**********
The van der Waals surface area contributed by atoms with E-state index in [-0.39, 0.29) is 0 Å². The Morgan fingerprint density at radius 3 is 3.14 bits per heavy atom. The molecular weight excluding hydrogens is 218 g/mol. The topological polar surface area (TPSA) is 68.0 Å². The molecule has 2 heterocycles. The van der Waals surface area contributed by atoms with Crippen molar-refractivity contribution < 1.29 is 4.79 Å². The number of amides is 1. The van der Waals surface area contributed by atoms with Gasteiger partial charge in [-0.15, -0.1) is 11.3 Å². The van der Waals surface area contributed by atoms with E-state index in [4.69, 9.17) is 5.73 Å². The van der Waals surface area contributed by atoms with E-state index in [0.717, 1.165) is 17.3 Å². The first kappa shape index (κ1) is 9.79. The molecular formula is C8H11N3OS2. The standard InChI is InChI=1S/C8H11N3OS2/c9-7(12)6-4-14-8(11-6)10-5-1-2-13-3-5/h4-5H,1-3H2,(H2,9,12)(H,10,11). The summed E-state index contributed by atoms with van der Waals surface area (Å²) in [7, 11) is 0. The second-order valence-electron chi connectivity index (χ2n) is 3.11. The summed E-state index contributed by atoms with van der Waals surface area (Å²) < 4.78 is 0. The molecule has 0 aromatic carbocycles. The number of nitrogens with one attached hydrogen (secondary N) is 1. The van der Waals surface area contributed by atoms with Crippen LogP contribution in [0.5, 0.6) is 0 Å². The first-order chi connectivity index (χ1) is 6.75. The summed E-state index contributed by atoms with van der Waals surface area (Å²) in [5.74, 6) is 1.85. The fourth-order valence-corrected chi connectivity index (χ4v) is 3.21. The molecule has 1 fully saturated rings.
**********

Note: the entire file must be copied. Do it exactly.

The van der Waals surface area contributed by atoms with E-state index in [-0.39, 0.29) is 0 Å². The Morgan fingerprint density at radius 3 is 3.14 bits per heavy atom. The molecular weight excluding hydrogens is 218 g/mol. The topological polar surface area (TPSA) is 68.0 Å². The molecule has 2 heterocycles. The van der Waals surface area contributed by atoms with Crippen molar-refractivity contribution < 1.29 is 4.79 Å². The number of amides is 1. The van der Waals surface area contributed by atoms with Gasteiger partial charge in [-0.15, -0.1) is 11.3 Å². The van der Waals surface area contributed by atoms with E-state index in [4.69, 9.17) is 5.73 Å². The van der Waals surface area contributed by atoms with E-state index in [0.717, 1.165) is 17.3 Å². The first kappa shape index (κ1) is 9.79. The molecular formula is C8H11N3OS2. The standard InChI is InChI=1S/C8H11N3OS2/c9-7(12)6-4-14-8(11-6)10-5-1-2-13-3-5/h4-5H,1-3H2,(H2,9,12)(H,10,11). The summed E-state index contributed by atoms with van der Waals surface area (Å²) in [7, 11) is 0. The second-order valence-electron chi connectivity index (χ2n) is 3.11. The summed E-state index contributed by atoms with van der Waals surface area (Å²) < 4.78 is 0. The molecule has 0 aromatic carbocycles. The number of nitrogens with one attached hydrogen (secondary N) is 1. The van der Waals surface area contributed by atoms with Crippen LogP contribution in [0.5, 0.6) is 0 Å². The first-order chi connectivity index (χ1) is 6.75. The summed E-state index contributed by atoms with van der Waals surface area (Å²) in [5.74, 6) is 1.85. The fourth-order valence-corrected chi connectivity index (χ4v) is 3.21. The molecule has 1 fully saturated rings.